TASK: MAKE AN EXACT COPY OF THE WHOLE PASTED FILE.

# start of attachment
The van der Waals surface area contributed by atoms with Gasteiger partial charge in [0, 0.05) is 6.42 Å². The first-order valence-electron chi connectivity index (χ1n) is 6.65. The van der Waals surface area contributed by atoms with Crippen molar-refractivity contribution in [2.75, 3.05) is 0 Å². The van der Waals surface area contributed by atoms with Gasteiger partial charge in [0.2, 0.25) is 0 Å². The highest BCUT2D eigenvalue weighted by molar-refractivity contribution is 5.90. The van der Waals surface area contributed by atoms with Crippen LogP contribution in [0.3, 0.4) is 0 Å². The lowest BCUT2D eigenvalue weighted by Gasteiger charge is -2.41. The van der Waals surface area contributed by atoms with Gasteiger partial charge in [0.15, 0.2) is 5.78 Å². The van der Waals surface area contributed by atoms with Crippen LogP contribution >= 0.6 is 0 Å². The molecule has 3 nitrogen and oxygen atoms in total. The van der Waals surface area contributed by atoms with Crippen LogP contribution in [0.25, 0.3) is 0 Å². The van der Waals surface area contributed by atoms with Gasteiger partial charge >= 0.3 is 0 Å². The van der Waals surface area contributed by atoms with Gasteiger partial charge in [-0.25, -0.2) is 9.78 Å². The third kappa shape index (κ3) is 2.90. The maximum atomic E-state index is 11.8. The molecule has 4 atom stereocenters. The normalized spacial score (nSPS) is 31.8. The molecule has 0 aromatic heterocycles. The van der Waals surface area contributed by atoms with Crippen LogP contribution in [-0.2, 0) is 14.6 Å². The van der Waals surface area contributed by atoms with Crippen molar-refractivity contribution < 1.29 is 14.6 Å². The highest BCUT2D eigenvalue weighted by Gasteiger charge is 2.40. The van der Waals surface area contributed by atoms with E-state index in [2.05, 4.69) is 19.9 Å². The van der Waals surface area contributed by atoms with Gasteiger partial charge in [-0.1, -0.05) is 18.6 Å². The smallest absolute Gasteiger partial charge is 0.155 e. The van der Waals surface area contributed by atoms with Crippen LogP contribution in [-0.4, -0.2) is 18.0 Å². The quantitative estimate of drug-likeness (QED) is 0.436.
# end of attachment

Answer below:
The van der Waals surface area contributed by atoms with Gasteiger partial charge in [0, 0.05) is 6.42 Å². The first-order valence-electron chi connectivity index (χ1n) is 6.65. The van der Waals surface area contributed by atoms with Crippen molar-refractivity contribution in [2.75, 3.05) is 0 Å². The van der Waals surface area contributed by atoms with Gasteiger partial charge in [0.2, 0.25) is 0 Å². The highest BCUT2D eigenvalue weighted by molar-refractivity contribution is 5.90. The van der Waals surface area contributed by atoms with Crippen LogP contribution in [0.3, 0.4) is 0 Å². The lowest BCUT2D eigenvalue weighted by Gasteiger charge is -2.41. The van der Waals surface area contributed by atoms with Gasteiger partial charge in [0.15, 0.2) is 5.78 Å². The van der Waals surface area contributed by atoms with Crippen LogP contribution >= 0.6 is 0 Å². The molecule has 3 nitrogen and oxygen atoms in total. The van der Waals surface area contributed by atoms with Crippen LogP contribution in [0.25, 0.3) is 0 Å². The van der Waals surface area contributed by atoms with Gasteiger partial charge >= 0.3 is 0 Å². The van der Waals surface area contributed by atoms with Gasteiger partial charge in [-0.25, -0.2) is 9.78 Å². The third kappa shape index (κ3) is 2.90. The maximum atomic E-state index is 11.8. The molecule has 4 atom stereocenters. The normalized spacial score (nSPS) is 31.8. The molecule has 0 aromatic heterocycles. The van der Waals surface area contributed by atoms with Crippen LogP contribution in [-0.2, 0) is 14.6 Å². The van der Waals surface area contributed by atoms with Crippen molar-refractivity contribution < 1.29 is 14.6 Å². The highest BCUT2D eigenvalue weighted by Gasteiger charge is 2.40. The van der Waals surface area contributed by atoms with E-state index in [2.05, 4.69) is 19.9 Å². The van der Waals surface area contributed by atoms with Gasteiger partial charge in [-0.1, -0.05) is 18.6 Å². The smallest absolute Gasteiger partial charge is 0.155 e. The van der Waals surface area contributed by atoms with Crippen LogP contribution in [-0.4, -0.2) is 18.0 Å². The quantitative estimate of drug-likeness (QED) is 0.436.